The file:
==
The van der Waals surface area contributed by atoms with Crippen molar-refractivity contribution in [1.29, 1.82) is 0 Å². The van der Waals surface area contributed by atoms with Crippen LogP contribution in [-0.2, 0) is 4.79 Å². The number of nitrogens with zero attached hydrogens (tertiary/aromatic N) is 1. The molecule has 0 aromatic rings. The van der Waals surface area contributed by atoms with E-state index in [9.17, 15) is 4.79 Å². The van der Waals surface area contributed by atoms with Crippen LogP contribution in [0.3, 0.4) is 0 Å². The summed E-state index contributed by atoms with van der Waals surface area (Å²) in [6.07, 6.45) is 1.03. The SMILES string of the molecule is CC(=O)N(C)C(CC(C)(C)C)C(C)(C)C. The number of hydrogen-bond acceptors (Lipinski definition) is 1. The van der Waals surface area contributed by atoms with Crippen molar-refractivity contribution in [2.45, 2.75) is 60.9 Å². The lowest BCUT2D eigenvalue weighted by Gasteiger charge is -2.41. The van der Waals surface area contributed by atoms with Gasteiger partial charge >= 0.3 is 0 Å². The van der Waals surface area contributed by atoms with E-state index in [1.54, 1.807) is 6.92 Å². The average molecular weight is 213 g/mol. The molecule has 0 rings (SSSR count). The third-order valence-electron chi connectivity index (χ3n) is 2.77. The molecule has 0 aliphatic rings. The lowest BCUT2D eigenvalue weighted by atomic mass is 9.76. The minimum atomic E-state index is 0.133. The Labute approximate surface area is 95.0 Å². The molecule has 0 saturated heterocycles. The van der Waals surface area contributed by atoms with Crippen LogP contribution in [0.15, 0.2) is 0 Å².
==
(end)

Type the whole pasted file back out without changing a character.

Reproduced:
The van der Waals surface area contributed by atoms with Crippen molar-refractivity contribution in [1.29, 1.82) is 0 Å². The van der Waals surface area contributed by atoms with Crippen LogP contribution in [-0.2, 0) is 4.79 Å². The number of nitrogens with zero attached hydrogens (tertiary/aromatic N) is 1. The molecule has 0 aromatic rings. The van der Waals surface area contributed by atoms with E-state index in [9.17, 15) is 4.79 Å². The van der Waals surface area contributed by atoms with Crippen LogP contribution in [0.3, 0.4) is 0 Å². The summed E-state index contributed by atoms with van der Waals surface area (Å²) in [6.07, 6.45) is 1.03. The SMILES string of the molecule is CC(=O)N(C)C(CC(C)(C)C)C(C)(C)C. The number of hydrogen-bond acceptors (Lipinski definition) is 1. The van der Waals surface area contributed by atoms with Crippen molar-refractivity contribution in [2.45, 2.75) is 60.9 Å². The lowest BCUT2D eigenvalue weighted by Gasteiger charge is -2.41. The van der Waals surface area contributed by atoms with Gasteiger partial charge >= 0.3 is 0 Å². The van der Waals surface area contributed by atoms with E-state index in [1.54, 1.807) is 6.92 Å². The average molecular weight is 213 g/mol. The molecule has 0 rings (SSSR count). The third-order valence-electron chi connectivity index (χ3n) is 2.77. The molecule has 0 aliphatic rings. The lowest BCUT2D eigenvalue weighted by atomic mass is 9.76. The minimum atomic E-state index is 0.133. The Labute approximate surface area is 95.0 Å². The molecule has 0 saturated heterocycles. The van der Waals surface area contributed by atoms with Crippen LogP contribution in [0.15, 0.2) is 0 Å².